Starting A Business In Nigeria? These New Capital Sources Are Your Best Option


“As a first-time entrepreneur, your first source of funding should probably be your friends, family or personal savings, before seeking angel or VC funding,” says Ozioma Obiaka, a Director at TalentBase, a Lagos-based HR and Payroll software provider.

Ozioma is part of a growing wave of Nigerians who have come back to Nigeria after several years of studying and working in the Diaspora.

Positive Macroeconomic trends in emerging economies, and economic stagnation in the West, have drawn numerous repatriates (repats) to Nigeria.

While many repats have found opportunities in emergent professional sectors such as investment banking and consulting, a recent McKinsey Global Institute study on Nigeria (Nigeria’s Renewal, July 2014), found that Nigeria is developing a large consumer class who by 2030, are projected to number 160 million, and triple their discretionary spending to almost $1 trillion.

Co-Founder of Easy Taxi Nigeria, Bankole Cardoso, also a repat, is particularly buoyant when discussing the opportunities in Nigeria: “The Nigerian market is ripe with opportunities that are not available in the West. With our youthful population there is a market for almost everything and over the next 20 years the Nigerian economy will become one of the biggest in the world.”

Many have the following things in common in their quest to raise startup capital: bootstrapping; capital from friends and family; and knowledge/access to Nigeria’s nascent network of startup incubators, angel investors, and venture capital.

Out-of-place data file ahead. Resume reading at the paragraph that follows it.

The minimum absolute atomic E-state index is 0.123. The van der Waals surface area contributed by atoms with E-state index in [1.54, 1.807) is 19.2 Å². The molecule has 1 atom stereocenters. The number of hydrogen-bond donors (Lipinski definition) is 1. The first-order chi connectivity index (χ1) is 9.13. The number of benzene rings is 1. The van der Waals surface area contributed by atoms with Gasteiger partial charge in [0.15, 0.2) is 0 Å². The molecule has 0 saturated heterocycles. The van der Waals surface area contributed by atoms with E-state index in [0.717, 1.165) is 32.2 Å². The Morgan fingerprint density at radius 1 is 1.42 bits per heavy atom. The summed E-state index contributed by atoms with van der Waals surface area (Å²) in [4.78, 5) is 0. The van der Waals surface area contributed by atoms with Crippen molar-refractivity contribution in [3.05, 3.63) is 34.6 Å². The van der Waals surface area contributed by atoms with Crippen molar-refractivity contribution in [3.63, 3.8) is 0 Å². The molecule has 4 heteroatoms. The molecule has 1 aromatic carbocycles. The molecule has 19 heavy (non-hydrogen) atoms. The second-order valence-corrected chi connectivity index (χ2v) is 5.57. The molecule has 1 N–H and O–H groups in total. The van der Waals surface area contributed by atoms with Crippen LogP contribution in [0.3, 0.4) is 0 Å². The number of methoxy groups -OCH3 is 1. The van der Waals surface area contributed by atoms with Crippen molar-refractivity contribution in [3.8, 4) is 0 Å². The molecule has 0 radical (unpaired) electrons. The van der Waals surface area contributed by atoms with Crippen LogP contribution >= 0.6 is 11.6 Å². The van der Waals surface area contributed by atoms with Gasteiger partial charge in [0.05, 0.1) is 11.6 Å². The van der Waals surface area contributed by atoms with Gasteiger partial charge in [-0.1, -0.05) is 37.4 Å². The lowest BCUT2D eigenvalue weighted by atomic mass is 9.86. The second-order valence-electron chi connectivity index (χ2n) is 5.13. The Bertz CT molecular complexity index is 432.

Nigeria’s network of venture capital firms, angel investors, and startup incubators, may well be increasing in number, but according to Ozioma, “they typically want to see some form of progress before committing any capital to a venture.”


Startup incubators:

Startup incubators are usually collaborative programs run by both public and private entities, designed to help early stage businesses grow, by providing workspace, seed-funding, training, and mentoring.

Examples of Nigerian oriented incubators include: Co-Creation Hub, the Tony Elumelu Entrepreneurship Program (TEEP), and Wennovation Hub.


Angel Investors:

Angel investors are affluent individuals that provide capital for business startups, usually in exchange for ownership equity or convertible debt. Typically, angel investors have also sought to collaborate with each other in what is commonly referred to as angel investor networks. Angel investor networks, which sometimes partner with incubators, enable angel investors to pool their resources, in order to help budding entrepreneurs.

Examples of Nigeria focused angel investors include: Opeyemi Awoyemi – Co-founder at Jobberman and investor in Cashenvoy, and Chika Nwobi – Founder of, and investor in Jobberman. A prominent angel investor network is the Lagos Angel Network (LAN), an initiative of the Wennovation Hub.


Venture Capital: